WHAT IS IT?
Avocado leaves are a very special part of Mexican cuisine that is seldom seen outside of their borders. A most delicate flavor, the leaves are toasted, and then ground, for culinary use.
Mexican avocado trees, drimifolia, are fine for human consumption. Sri Lankan avocado leaves are ground for spice as well. Some other species leaves, though, are not very tasty. Guatemalan leaves are mildly toxic (See Health Warning, below).
Mexico’s ground avocado leaves have a somewhat nutty aroma, akin to hazelnut. The flavor is mellow, with notes of anise, and tarragon. Avocado leaves can be used as a substitute for Hoja Santa, Mexican pepperleaf, although the flavors are a bit different.
Globally, I find that the ground is similar to a blend of fennel pollen, and mace, but it would be hard to reproduce unless you’ve tasted the real deal first.
The Sri Lankan has a decidedly different taste, best suited for tea, and curries.
You can grind your own, from more commonly available whole dried leaves, which provides a bit fresher taste, but, depending on the spice mill/coffee grinder, the consistency may differ greatly from the commercial, as leaves are often harder to get into a uniform grind.
While avocados are grown all over the world, Mexico, and Sri Lanka, are the only two countries that produce dried avocado leaf powder, at this writing.
Avocado trees are native to a range from Mexico, to the Andes mountains.
Commercially, Mexico produces the majority of the world’s avocados, and avocado products, with the majority of Mexican avocado production, 92%, in the state of Michoacán, in the West-Central part of the country. Nayarit, Jalisco, Morelos, and México make up the majority of the rest of commercial production.
Best to buy culinary grade leaves from a supplier. The leaves of one avocado cultivar are toxic, and several are not very tasty.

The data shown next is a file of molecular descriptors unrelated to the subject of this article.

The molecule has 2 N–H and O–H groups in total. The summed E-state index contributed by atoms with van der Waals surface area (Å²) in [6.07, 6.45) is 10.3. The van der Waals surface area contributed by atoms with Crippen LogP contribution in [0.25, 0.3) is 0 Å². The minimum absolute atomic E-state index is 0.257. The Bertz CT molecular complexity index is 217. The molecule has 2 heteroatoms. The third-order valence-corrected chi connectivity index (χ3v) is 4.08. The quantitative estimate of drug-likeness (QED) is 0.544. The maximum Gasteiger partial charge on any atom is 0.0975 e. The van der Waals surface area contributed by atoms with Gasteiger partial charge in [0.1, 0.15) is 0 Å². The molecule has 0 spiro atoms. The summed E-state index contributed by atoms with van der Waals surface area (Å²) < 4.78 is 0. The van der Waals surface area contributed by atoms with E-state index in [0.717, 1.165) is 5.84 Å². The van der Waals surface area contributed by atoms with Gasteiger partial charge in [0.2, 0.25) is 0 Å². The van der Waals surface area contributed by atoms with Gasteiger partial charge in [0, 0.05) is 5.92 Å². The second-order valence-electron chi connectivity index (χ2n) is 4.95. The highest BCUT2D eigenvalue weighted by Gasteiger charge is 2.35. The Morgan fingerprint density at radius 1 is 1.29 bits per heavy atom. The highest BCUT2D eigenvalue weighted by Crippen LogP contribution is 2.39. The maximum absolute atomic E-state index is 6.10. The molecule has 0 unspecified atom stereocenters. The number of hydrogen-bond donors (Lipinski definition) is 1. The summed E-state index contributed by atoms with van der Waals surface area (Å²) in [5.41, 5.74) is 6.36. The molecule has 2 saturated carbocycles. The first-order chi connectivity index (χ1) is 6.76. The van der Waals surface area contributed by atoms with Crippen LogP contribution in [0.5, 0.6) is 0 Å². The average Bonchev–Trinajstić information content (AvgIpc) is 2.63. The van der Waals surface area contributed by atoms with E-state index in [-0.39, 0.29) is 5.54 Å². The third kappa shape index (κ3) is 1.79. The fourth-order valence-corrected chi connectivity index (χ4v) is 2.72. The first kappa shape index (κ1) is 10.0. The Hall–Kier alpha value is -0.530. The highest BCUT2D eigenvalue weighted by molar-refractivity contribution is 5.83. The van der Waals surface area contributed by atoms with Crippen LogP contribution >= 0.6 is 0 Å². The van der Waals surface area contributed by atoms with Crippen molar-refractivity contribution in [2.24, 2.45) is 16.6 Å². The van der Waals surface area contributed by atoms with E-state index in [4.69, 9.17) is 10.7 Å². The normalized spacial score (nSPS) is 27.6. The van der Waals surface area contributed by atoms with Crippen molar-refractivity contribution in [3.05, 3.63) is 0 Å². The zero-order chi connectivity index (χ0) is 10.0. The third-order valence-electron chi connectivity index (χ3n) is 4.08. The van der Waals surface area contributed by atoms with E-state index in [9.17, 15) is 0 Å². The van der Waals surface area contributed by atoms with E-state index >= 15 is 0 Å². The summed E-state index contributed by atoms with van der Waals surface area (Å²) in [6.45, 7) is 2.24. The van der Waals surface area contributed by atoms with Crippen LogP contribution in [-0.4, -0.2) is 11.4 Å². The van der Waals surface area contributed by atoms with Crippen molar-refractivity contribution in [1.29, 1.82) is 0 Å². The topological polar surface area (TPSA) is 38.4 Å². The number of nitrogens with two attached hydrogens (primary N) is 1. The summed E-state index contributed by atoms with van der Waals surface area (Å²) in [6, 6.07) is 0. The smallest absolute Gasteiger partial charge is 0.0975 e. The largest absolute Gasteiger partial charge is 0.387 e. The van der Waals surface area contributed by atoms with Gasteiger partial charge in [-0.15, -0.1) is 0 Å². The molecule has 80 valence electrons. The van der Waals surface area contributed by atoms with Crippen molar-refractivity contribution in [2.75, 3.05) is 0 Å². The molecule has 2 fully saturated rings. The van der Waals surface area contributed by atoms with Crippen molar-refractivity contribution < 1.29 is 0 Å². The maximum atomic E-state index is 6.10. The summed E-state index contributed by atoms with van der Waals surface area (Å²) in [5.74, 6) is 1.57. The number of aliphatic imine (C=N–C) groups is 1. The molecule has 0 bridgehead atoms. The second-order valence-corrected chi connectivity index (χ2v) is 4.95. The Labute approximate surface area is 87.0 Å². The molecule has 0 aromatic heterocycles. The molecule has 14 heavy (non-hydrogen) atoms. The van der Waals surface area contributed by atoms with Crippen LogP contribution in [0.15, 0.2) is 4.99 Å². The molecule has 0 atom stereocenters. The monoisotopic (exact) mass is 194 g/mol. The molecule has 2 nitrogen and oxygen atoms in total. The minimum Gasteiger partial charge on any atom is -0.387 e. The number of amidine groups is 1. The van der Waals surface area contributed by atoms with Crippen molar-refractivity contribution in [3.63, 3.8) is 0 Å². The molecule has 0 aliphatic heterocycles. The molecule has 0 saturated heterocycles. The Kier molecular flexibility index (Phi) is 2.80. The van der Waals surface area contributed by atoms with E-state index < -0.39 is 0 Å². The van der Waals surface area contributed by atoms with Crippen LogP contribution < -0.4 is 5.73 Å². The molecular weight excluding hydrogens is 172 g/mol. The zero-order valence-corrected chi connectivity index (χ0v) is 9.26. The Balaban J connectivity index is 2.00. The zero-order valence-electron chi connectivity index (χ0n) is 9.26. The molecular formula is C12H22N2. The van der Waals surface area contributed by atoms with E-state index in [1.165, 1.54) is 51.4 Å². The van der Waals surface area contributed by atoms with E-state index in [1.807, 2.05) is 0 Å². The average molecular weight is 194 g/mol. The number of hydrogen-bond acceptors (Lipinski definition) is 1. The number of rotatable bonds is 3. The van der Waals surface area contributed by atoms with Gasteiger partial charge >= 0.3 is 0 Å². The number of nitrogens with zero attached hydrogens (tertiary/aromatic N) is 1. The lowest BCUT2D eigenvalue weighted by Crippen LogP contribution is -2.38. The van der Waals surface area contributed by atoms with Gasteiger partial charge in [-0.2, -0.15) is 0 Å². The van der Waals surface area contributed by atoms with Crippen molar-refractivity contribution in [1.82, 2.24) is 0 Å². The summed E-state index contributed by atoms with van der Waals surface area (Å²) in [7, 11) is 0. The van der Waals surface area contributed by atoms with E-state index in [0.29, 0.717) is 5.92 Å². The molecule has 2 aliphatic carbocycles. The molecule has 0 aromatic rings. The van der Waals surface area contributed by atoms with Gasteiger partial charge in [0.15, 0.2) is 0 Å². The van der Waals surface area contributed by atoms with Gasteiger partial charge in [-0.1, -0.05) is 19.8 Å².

At this writing only the avocado leaves of the “Guatemala” avocado, (Persea American) are known to be toxic. The culinary grade Mexican varietal, with Latin name drymifolia, is not.
A 1984 study, done by Dr. Arthur L. Craigmill, at the University of California, at Davis, showed some toxic effects from the ingestion of very large amounts of Guatemalan avocado leaves by dairy goats.
- Mole Hip – A goat mole with tomatillo and avocado leaf;
- Enfrijoladas – A traditional Mexican bean with onion, garlic, and avocado leaves;
- Oaxaca-style Refritos – Spicy, flavorful black beans with Chile de Arbol;
- Pipián – A green mole made with pipián squash, and ground pepitas (pumpkin seeds);
A FEW IMPROVISATIONAL RIFFS:
- The anisette pop in my Avocado Pepita Muffins;
- Broadening flavor in my Butternut Squash Stew, or butternut squash soup, or roast squashes;
- Oaxacan roasted sea bass;
- Kickin’ kibbeh;
- White corn spice cake.
Avocados can be traced back to 10,000 BCE. Their culinary use begins around 900 ACE. There is no sure date when the leaves were used culinarily, although they were known to both Mayan, and Aztec culture as folk remedies. The dried leaves that have been a part of the cuisines of Central, and Southern Mexico are derived from those ancient cultures’ foods, and recipes.
- Hojas de aguacate molidas
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